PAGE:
Follow the culinary adventures and misadventures of the Cooking Agents (Ray and Katie). Watch as we eat/cook our way into adulthood.
Katie, Ivy, and Ray — three very full traveling companions, at the famous Chinese Theatre
Guess what? We’re alive and posting from California!
This trip has been a long time in the making. After finally passing my last CPA exam this past February, I was able to make the executive decision to inject more fun into my life. Why not round out my first summer of freedom with a foodie fueled west coast adventure with old college friends I haven’t seen for years. Yes, you read that correctly. YEARS.
Our timing couldn’t have been more perfect. By a stroke of luck neither Ray nor I typically experience, we were able to fly safely out of Logan Airport Saturday morning right before Irene hit Boston. We were greeted by a very friendly and familiar face, Ivy who flew into LAX from Palo Alto.
Once we got our big bear hugs out of the way, we headed out to Roscoe’s for some rib sticking chicken and waffles. Having never experienced this before, I was more than ready to fill my quota of true “soul” food.
We each ordered southern style fried chicken (dark meat obviously!) with waffles. In a total gratuitous act of fatness, we ordered a large plate of chicken chili cheese fries. Let it be known, we’ve made a lot of decisions like this one since the first day.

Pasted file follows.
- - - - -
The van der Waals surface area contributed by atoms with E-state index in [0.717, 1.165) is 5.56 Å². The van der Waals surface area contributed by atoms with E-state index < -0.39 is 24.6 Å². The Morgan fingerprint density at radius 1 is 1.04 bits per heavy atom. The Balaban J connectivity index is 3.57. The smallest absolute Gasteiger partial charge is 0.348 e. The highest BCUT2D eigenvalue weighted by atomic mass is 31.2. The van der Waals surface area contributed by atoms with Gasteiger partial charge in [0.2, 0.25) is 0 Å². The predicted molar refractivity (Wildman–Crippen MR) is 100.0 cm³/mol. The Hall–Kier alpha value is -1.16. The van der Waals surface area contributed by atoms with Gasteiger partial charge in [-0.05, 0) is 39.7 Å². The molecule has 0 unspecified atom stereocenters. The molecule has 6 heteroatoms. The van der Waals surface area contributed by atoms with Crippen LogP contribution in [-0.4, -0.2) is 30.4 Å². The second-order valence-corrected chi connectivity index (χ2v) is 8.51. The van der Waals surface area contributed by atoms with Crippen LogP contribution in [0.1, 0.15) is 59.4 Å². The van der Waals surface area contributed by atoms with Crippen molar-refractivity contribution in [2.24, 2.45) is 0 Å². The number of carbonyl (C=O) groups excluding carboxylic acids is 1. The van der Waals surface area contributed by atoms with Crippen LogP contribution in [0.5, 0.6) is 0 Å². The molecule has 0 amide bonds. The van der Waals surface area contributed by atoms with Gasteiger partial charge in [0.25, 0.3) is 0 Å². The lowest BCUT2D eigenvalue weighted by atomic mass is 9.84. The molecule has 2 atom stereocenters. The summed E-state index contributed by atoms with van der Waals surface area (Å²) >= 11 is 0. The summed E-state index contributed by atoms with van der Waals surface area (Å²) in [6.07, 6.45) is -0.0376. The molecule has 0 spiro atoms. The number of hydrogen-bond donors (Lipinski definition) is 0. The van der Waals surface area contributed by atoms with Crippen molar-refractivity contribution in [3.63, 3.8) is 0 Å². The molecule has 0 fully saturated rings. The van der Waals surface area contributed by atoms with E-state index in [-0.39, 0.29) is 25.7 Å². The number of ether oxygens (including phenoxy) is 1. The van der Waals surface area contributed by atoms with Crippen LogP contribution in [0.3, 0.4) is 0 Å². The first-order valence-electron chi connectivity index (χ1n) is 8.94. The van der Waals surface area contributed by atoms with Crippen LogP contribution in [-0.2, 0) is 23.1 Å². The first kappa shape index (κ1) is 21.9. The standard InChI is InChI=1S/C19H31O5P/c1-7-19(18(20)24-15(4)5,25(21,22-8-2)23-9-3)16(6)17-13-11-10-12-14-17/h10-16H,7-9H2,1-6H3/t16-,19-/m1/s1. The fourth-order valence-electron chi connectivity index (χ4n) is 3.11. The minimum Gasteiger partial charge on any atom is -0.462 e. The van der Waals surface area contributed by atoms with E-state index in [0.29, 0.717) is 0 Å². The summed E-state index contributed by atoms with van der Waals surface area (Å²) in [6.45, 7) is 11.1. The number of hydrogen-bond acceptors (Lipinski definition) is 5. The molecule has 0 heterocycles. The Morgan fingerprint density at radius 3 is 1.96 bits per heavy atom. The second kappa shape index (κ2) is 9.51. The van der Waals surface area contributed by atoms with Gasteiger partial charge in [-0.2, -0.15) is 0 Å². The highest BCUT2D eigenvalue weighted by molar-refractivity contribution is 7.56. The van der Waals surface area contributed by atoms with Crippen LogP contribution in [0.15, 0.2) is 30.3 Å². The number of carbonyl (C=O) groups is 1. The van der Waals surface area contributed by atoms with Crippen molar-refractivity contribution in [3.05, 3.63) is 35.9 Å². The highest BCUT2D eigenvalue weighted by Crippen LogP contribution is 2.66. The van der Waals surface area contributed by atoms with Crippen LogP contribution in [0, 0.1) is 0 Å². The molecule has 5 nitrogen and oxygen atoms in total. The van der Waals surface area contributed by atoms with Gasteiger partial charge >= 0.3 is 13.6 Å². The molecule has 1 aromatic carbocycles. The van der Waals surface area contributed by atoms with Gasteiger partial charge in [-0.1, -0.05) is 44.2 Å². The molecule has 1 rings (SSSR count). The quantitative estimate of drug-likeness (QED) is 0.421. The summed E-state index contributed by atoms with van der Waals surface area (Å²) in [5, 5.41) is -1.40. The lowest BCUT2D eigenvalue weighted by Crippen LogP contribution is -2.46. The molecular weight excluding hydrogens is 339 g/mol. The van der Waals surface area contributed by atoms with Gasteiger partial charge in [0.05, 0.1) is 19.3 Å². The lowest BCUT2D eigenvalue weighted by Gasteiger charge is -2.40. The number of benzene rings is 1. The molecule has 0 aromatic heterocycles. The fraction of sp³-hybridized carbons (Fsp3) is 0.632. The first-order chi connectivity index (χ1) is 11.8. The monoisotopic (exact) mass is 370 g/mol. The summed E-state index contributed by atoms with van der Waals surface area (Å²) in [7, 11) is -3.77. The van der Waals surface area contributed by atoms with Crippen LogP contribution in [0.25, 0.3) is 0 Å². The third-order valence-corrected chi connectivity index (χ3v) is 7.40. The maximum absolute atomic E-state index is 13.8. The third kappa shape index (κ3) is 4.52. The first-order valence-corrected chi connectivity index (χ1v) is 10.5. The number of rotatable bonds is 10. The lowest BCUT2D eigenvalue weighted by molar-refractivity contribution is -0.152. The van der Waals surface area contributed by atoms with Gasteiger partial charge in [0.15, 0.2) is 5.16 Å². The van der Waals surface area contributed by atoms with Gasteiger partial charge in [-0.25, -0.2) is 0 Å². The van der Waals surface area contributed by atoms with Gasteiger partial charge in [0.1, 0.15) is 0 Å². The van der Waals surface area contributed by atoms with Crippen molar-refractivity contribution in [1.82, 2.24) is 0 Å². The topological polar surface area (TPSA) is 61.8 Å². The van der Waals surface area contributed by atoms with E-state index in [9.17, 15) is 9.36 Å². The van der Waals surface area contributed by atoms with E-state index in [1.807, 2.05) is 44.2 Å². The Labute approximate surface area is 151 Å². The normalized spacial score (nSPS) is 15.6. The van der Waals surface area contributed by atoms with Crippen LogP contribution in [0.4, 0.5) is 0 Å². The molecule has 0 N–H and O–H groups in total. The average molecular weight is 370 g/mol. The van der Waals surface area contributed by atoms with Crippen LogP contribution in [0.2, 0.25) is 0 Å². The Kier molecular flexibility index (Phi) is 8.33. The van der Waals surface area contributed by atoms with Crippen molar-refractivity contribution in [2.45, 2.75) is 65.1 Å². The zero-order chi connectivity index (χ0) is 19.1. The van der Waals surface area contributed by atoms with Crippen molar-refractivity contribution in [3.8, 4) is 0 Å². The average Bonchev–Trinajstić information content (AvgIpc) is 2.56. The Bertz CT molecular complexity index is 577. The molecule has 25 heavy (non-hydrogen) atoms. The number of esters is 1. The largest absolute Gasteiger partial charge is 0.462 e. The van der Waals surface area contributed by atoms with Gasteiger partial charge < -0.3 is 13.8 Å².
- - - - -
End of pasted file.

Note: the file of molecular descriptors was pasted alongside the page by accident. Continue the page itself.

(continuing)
What arrived was a plate full of crispy fried chicken (disappointingly, a breast and a drumstick — seriously, white meat puts the BOO in boob), two golden waffles, a heaping ice cream scoop of butter and a small cup of syrup. Whether or not it was pure maple was debatable.
After I took it all in, I found myself in a conundrum. Is this finger food/knife and fork food/a mixture of both? My comrades took different approaches as Ivy started eating her drumstick with her fingers (a girl after my own heart) and Ray went in with his utensils. I did some kind of unassertive mix of both. Am I supposed to have a bite of waffle and then a separate bite of chicken? Do I put the chicken on the waffle and let some of the grease fill up the nooks and crannies? Should I sandwich the chicken between the two waffles and risk exposing my true barbaric eating habits to the regular patrons? Am I supposed to be this boggled by soul food?
Once I decided to stick to utensils and take a bite of everything all at once, the myriad of flavors exploded in my mouth. This reminded me of one of my staple favorites, bacon doused in maple syrup and not just drizzled, but poured with a very heavy hand. Savory and sweet, not battling, but dancing together in frenetic excitement.
The chicken chili cheese fries were a sad plate of not surprisingly very soggy french fries. Though the additional pieces of chicken thigh dotting the dish were fun, I have nothing further to say about these.
This was my first experience with chicken and waffles and though I’m sure this particular experience is not going to set the golden standard for me, it certainly was eye opening. I think of all of the food out there that has not crossed my path and realize the new experiences are really endless. I’m just lucky that I have food companions that are more than willing to take on the new adventures with me.